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On this day in music history: June 7, 1975 – &…

On this day in music history: June 7, 1975 – “Love Won’t Let Me Wait” by Major Harris hits #1 on the Billboard R&B singles chart for 1 week, also peaking at #5 on the Hot 100 on June 21, 1975. Written by Bobby Eli and Vinnie Barrett, it is the biggest solo hit for the soul legend, formerly of The Jarmels (“A Little Bit Of Soap”) and The Delfonics. The song is written by MFSB guitarist Bobby Eli and songwriter Gwen Woolfolk (under the pseudonym “Vinnie Barrett”). The track features members of MFSB playing on the rhythm track including Ronnie Baker (bass), co-writer Eli, and Norman Harris (guitars), Ron “Have Mercy” Kersey (keyboards), Larry Washington (percussion), with the strings and horns arranged and conducted by Don Renaldo. Barbara Ingram, Carla Benton and Evette Benson (“The Sweethearts Of Sigma”) sing the background vocals on the track, with Ingram providing the sounds of the woman moaning on the song. Ingram records her sexy moans in the studio with the lights turned off to get into the proper mood. Eli has to lock the door of the recording booth to keep other men out of the studio and away when they overhear her. Released as the second single from his debut album “My Way” in February of 1975, the sexy ballad quickly becomes a smash on R&B radio, making a fast crossover to the pop chart. “Love Won’t Let Me Wait” is covered by numerous artists including Luther Vandross and Nancy Wilson. “Love Won’t Let Me Wait” is certified Gold in the US by the RIAA.

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On this day in music history: June 2, 1978 – &…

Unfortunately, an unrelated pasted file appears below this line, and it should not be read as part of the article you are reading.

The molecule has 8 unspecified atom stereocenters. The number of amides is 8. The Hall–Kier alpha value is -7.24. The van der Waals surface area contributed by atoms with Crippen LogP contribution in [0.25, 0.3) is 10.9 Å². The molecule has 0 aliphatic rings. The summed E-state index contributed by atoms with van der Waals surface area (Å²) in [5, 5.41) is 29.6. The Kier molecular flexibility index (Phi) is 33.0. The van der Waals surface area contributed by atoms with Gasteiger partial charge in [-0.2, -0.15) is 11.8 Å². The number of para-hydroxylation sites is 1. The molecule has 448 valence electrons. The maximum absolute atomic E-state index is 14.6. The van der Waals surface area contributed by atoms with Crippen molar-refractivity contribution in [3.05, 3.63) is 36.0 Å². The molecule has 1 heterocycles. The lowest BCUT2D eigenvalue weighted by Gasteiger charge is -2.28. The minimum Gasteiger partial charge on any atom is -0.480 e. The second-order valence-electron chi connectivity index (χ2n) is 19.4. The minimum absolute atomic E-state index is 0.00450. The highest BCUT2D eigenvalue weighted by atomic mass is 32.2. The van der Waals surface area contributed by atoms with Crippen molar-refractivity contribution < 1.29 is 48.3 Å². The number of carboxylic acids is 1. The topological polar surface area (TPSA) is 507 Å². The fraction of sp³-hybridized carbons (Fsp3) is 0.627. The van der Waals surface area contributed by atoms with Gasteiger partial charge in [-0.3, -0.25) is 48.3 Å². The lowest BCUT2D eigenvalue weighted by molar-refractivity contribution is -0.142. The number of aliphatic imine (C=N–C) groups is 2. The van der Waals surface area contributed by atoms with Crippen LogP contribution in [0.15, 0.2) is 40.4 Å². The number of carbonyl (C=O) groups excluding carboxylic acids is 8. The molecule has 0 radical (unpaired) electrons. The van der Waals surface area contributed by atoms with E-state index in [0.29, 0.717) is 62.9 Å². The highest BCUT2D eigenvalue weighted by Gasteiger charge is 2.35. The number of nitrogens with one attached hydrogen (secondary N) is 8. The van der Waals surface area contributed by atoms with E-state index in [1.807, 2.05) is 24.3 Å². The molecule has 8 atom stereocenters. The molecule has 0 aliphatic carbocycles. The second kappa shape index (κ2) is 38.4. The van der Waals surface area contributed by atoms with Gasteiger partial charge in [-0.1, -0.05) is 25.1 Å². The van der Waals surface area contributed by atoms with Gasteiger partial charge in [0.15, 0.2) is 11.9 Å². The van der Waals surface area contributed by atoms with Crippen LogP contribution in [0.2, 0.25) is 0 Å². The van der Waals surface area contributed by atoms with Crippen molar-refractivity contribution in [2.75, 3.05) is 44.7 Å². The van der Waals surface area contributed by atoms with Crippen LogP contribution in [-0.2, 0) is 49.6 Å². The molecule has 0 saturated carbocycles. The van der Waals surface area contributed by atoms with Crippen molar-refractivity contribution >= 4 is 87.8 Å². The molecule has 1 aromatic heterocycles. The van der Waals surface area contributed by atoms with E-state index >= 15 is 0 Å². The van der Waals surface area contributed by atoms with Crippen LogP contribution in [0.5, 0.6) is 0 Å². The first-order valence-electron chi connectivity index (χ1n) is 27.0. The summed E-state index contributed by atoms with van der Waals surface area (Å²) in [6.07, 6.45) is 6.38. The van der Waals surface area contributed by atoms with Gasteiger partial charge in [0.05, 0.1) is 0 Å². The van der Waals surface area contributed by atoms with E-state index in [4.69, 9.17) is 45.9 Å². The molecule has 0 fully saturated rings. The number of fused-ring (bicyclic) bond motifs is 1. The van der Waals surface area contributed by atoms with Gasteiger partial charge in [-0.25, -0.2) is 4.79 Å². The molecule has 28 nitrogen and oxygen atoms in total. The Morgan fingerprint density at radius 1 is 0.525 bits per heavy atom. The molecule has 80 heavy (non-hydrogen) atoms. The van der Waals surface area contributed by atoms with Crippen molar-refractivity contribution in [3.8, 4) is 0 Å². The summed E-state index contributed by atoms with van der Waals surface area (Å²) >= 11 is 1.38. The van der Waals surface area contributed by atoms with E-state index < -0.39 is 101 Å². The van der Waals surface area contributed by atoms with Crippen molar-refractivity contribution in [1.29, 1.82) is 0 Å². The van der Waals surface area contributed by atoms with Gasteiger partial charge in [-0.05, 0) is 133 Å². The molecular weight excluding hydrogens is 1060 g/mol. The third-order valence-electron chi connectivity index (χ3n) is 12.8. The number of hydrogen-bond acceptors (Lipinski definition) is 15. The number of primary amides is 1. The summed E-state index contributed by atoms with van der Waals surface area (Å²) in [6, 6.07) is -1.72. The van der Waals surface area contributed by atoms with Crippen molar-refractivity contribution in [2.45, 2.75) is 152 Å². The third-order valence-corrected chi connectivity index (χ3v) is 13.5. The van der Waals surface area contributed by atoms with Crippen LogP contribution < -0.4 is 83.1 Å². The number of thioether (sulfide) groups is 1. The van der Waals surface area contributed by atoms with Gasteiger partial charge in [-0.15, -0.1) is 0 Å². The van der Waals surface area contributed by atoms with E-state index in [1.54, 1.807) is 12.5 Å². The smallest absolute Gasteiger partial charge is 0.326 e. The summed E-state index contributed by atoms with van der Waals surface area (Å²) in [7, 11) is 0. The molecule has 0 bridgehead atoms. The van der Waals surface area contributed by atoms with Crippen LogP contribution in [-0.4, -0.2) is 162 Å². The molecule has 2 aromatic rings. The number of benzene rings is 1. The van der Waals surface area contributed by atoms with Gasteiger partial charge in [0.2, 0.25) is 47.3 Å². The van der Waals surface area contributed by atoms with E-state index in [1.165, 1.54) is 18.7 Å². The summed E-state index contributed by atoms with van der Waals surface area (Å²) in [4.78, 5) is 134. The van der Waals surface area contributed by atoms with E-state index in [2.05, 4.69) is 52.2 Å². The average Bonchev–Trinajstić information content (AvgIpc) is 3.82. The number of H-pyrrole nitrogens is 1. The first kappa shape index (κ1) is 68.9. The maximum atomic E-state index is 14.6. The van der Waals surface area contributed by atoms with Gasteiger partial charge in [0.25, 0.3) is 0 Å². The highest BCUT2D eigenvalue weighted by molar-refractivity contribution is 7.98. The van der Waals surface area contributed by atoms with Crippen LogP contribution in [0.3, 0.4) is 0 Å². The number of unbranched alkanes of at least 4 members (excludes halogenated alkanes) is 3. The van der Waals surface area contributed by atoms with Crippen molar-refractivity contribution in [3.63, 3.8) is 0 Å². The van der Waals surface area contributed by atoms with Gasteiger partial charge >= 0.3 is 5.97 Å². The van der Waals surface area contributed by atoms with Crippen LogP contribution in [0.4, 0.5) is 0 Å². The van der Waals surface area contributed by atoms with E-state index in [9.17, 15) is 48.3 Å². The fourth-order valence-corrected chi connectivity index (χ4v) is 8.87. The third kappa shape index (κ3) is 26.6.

On this day in music history: June 2, 1978 – “Life Is A Song Worth Singing”, the second album by Teddy Pendergrass is released. Produced by Kenny Gamble, Leon Huff, Jack Faith, Gene McFadden, John Whitehead, Victor Carstarphen and Sherman Marshall, it is recorded at Sigma Sound Studios in Philadelphia, PA from December 1977 – February 1978. Flush with success and confidence after the release of his Platinum plated solo debut “Teddy Pendergrass”, the R&B star ends 1977 by returning to the studio to work on the all important follow up. Pendergrass along with songwriter and producers Gamble and Huff look to craft an album that not only fully showcases his vocal chops, but also emphasizes his status as a sex symbol to his ardent fans. The producers also with other Philly International staff writers and producers like McFadden & Whitehead, Victor Carstarphen, Jack Faith and Sherman Marshall, succeed in grand style. A flawless collection of sexy and heartfelt ballads, with a pair of tracks custom made for the dance floor, “Life Is A Song Worth Singing” puts Teddy at the forefront of male R&B vocalists during the late 70’s. Led by the Gamble and Huff penned and produced “Close The Door” (#1 R&B, #25 Pop), it not only gives Pendergrass his first chart topping single as a solo artist, but is a million seller and propels him to the next level of success in his career. It spins off a total of three singles including the title track and “Only You” (#22 R&B, #106 Pop), the latter of which is spoofed by comedian Eddie Murphy in his acclaimed HBO comedy special “Delirious” in 1983. The album is immediately embraced by fans and R&B radio which give heavy play to all seven tracks on the set, with “When Somebody Loves You Back”, “Get Up, Get Down, Get Funky, Get Loose” and “It Don’t Hurt Now” also becoming big turntable hits. Along with the standard vinyl LP release, the album is also issued as a limited edition picture disc. Originally released on CD in the late 80’s, it is reissued by EMI/The Right Stuff in 1993. It is remastered and reissued again in 2008 by Epic/Sony Legacy as part of its “Total Soul Classics” series, featuring two additional bonus tracks. “Life Is A Song Worth Singing” spends two weeks at number one on the Billboard R&B album chart, peaking at number eleven on the Top 200, and is certified Platinum in the US by the RIAA.